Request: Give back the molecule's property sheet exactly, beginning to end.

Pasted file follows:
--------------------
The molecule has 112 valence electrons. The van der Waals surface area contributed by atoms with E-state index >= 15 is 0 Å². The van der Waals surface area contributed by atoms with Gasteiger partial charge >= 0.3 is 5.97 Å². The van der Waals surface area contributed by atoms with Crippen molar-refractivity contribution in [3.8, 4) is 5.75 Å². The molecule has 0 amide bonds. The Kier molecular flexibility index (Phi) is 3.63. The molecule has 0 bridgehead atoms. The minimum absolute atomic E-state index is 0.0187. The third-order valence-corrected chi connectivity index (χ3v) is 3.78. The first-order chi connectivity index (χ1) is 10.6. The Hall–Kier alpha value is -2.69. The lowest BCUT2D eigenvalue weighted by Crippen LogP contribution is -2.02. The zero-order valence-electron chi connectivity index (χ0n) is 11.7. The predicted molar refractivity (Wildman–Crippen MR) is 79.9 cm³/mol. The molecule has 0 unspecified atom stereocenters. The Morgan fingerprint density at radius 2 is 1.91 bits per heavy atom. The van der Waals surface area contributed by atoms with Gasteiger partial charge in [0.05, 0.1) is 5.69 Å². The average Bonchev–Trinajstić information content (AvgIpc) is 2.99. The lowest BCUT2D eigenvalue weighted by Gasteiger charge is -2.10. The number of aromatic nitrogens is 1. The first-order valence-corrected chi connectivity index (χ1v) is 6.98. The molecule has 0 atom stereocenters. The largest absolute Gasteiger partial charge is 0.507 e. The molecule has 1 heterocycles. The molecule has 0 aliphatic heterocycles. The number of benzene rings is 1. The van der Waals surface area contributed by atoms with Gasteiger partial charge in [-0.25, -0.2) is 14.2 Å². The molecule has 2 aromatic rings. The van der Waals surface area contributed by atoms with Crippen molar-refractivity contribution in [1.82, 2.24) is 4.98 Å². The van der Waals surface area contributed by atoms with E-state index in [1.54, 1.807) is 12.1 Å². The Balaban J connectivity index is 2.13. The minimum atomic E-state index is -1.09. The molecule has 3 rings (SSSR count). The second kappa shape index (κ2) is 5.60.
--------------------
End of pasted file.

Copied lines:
The molecule has 112 valence electrons. The van der Waals surface area contributed by atoms with E-state index >= 15 is 0 Å². The van der Waals surface area contributed by atoms with Gasteiger partial charge >= 0.3 is 5.97 Å². The van der Waals surface area contributed by atoms with Crippen molar-refractivity contribution in [3.8, 4) is 5.75 Å². The molecule has 0 amide bonds. The Kier molecular flexibility index (Phi) is 3.63. The molecule has 0 bridgehead atoms. The minimum absolute atomic E-state index is 0.0187. The third-order valence-corrected chi connectivity index (χ3v) is 3.78. The first-order chi connectivity index (χ1) is 10.6. The Hall–Kier alpha value is -2.69. The lowest BCUT2D eigenvalue weighted by Crippen LogP contribution is -2.02. The zero-order valence-electron chi connectivity index (χ0n) is 11.7. The predicted molar refractivity (Wildman–Crippen MR) is 79.9 cm³/mol. The molecule has 0 unspecified atom stereocenters. The Morgan fingerprint density at radius 2 is 1.91 bits per heavy atom. The van der Waals surface area contributed by atoms with Gasteiger partial charge in [0.05, 0.1) is 5.69 Å². The average Bonchev–Trinajstić information content (AvgIpc) is 2.99. The lowest BCUT2D eigenvalue weighted by Gasteiger charge is -2.10. The number of aromatic nitrogens is 1. The first-order valence-corrected chi connectivity index (χ1v) is 6.98. The molecule has 0 atom stereocenters. The largest absolute Gasteiger partial charge is 0.507 e. The molecule has 1 heterocycles. The molecule has 0 aliphatic heterocycles. The number of benzene rings is 1. The van der Waals surface area contributed by atoms with Gasteiger partial charge in [-0.25, -0.2) is 14.2 Å². The molecule has 2 aromatic rings. The van der Waals surface area contributed by atoms with Crippen molar-refractivity contribution in [1.82, 2.24) is 4.98 Å². The van der Waals surface area contributed by atoms with E-state index in [1.54, 1.807) is 12.1 Å². The Balaban J connectivity index is 2.13. The minimum atomic E-state index is -1.09. The molecule has 3 rings (SSSR count). The second kappa shape index (κ2) is 5.60.